WATCH: Prisons Minister says 'I'll quit if I can't cut jail violence in a year'
Prisons minister Rory Stewart has vowed to resign if a fresh government plan to cut spiralling violence in jails fails to deliver.
The Government unveiled a £10m cash boost for the most troubled jails in England and Wales on Friday morning, promising military-style training for prison officers and tough new security measures to stop drugs from making their way to those behind bars.
The announcement comes against the backdrop of runaway levels of violence and self-harm in prisons, with official figures showing that prisoner-on-prisoner assaults and assauts on prison staff reached record highs in the past year.
Pressed on whether he would quit his job if the pilot scheme fails to cut violence, Mr Stewart told the BBC: "Yes. I will quit if I haven't succeeded in 12 months in reducing the levels of drugs and violence in those prisons.
"I want to make a measurable difference. That's what this investment is around.
"I believe in the prison service, I believe in our prison officers. I believe that this can be turned around and I want you to judge me on those results. And I'll resign if I don't succeed."
The Prisons Minister said jails in England and Wales faced "huge challenges," including the advent of new psychoactive drugs which he warned were "creating very, very aggressive, bizarre behaviour".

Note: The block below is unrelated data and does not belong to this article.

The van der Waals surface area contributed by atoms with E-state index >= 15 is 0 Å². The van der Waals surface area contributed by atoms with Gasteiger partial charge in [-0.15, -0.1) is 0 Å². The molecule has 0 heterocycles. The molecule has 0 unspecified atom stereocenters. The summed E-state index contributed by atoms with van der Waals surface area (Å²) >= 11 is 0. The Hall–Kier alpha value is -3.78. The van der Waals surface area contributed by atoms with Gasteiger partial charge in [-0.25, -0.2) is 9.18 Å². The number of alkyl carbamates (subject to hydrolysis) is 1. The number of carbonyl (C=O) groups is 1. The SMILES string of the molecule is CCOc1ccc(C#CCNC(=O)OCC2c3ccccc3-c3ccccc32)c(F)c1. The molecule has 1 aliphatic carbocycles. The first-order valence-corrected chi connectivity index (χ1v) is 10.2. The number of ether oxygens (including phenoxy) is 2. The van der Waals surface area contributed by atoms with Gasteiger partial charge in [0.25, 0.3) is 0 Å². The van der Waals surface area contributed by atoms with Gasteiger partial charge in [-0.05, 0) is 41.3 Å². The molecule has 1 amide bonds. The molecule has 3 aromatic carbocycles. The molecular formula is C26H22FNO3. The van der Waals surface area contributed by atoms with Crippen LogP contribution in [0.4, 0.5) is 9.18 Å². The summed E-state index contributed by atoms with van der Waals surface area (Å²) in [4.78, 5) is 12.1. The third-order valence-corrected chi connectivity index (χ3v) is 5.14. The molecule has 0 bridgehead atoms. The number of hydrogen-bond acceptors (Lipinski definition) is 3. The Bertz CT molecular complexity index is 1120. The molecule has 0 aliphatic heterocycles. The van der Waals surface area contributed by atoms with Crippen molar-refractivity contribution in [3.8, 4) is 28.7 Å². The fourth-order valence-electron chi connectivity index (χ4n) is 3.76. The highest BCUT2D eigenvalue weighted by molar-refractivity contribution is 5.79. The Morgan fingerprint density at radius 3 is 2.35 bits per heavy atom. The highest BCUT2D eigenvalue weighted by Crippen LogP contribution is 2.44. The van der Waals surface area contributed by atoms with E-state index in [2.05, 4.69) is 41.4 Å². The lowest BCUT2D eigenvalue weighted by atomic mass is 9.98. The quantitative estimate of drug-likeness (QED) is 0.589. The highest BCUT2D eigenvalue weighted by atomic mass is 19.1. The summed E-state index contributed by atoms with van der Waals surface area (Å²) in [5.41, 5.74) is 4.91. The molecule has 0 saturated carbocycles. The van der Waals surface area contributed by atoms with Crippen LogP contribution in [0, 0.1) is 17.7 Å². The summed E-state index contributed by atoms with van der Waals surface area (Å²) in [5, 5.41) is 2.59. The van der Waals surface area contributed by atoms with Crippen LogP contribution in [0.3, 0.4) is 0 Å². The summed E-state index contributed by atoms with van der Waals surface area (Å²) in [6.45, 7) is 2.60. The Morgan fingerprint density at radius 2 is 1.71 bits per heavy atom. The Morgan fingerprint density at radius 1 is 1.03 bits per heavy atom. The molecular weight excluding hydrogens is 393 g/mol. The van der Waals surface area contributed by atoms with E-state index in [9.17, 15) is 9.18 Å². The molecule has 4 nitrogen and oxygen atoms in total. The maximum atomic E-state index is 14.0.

But he heaped praise on prison staff, and said he hoped the spike in violence could be addressed.
"We have incredibly dedicated, professional prison officers," Mr Stewart explained.
"And what I've discovered, for example, working with the governor of Leeds over the last two or three months is it's incredible what can be done if you have a very visible governor, if you have the right kind of management team, if you have the right kind of support and training, and that you really focus on a couple of basic things - drugs and cleanliness - you can really begin to make a difference."
Labour has torn into the funding boost, however, accusing ministers of failing to properly fund prisons.
Shadow Justice Secretary Richard Burgon said: "The Conservatives' decision to axe thousands of officers and cut hundreds of millions from prisons budgets created a deep crisis in our prisons.
"The Government needs to go much further and set out an emergency plan across the prisons estate with substantial new funding that puts an end to this crisis and makes our prisons safe and humane."
That view was echoed by Peter Dawson, director of the Prison Reform Trust charity, who welcomed the extra cash but warned: "It was a catastrophic failure to provide that balance which caused the collapse of prison safety after 2012 - trying to tell governors how to run prisons is not going to put it right."
The new plan to combat drugs and violence will be tried out at ten prisons - Hull, Humber, Leeds, Lindholme, Moorland, Wealstun, Nottingham, Ranby, Isis and Wormwood Scrubs - with the MoJ promising "tangible results" by this time next year.